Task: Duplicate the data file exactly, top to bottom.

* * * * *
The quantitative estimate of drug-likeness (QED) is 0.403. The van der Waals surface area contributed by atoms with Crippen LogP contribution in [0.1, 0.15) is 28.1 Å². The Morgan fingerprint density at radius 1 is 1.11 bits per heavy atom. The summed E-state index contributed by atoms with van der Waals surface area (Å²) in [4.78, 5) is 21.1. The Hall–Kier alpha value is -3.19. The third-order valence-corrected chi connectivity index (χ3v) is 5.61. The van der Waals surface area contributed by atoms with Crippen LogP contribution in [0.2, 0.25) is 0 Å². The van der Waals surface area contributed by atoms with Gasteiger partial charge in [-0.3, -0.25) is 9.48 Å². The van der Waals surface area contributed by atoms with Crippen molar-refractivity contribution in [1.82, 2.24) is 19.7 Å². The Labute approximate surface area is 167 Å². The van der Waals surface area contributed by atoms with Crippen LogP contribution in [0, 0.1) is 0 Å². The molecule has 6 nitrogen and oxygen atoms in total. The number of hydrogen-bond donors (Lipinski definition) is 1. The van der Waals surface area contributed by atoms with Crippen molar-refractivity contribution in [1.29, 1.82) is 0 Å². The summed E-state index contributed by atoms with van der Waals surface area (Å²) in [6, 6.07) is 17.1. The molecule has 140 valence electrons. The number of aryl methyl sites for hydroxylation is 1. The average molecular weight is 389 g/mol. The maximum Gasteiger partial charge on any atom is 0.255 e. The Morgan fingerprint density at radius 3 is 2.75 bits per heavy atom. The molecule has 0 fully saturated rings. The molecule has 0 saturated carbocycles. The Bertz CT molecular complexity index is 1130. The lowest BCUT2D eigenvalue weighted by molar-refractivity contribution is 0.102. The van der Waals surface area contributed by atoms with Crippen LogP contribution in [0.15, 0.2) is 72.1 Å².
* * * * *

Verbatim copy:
The quantitative estimate of drug-likeness (QED) is 0.403. The van der Waals surface area contributed by atoms with Crippen LogP contribution in [0.1, 0.15) is 28.1 Å². The Morgan fingerprint density at radius 1 is 1.11 bits per heavy atom. The summed E-state index contributed by atoms with van der Waals surface area (Å²) in [4.78, 5) is 21.1. The Hall–Kier alpha value is -3.19. The third-order valence-corrected chi connectivity index (χ3v) is 5.61. The van der Waals surface area contributed by atoms with Crippen LogP contribution in [0.2, 0.25) is 0 Å². The van der Waals surface area contributed by atoms with Gasteiger partial charge in [-0.3, -0.25) is 9.48 Å². The van der Waals surface area contributed by atoms with Crippen molar-refractivity contribution in [1.82, 2.24) is 19.7 Å². The Labute approximate surface area is 167 Å². The van der Waals surface area contributed by atoms with Crippen LogP contribution in [0, 0.1) is 0 Å². The molecule has 6 nitrogen and oxygen atoms in total. The number of hydrogen-bond donors (Lipinski definition) is 1. The van der Waals surface area contributed by atoms with Crippen molar-refractivity contribution in [1.29, 1.82) is 0 Å². The summed E-state index contributed by atoms with van der Waals surface area (Å²) in [6, 6.07) is 17.1. The molecule has 140 valence electrons. The number of aryl methyl sites for hydroxylation is 1. The average molecular weight is 389 g/mol. The maximum Gasteiger partial charge on any atom is 0.255 e. The Morgan fingerprint density at radius 3 is 2.75 bits per heavy atom. The molecule has 0 fully saturated rings. The molecule has 0 saturated carbocycles. The Bertz CT molecular complexity index is 1130. The lowest BCUT2D eigenvalue weighted by molar-refractivity contribution is 0.102. The van der Waals surface area contributed by atoms with Crippen LogP contribution in [0.15, 0.2) is 72.1 Å².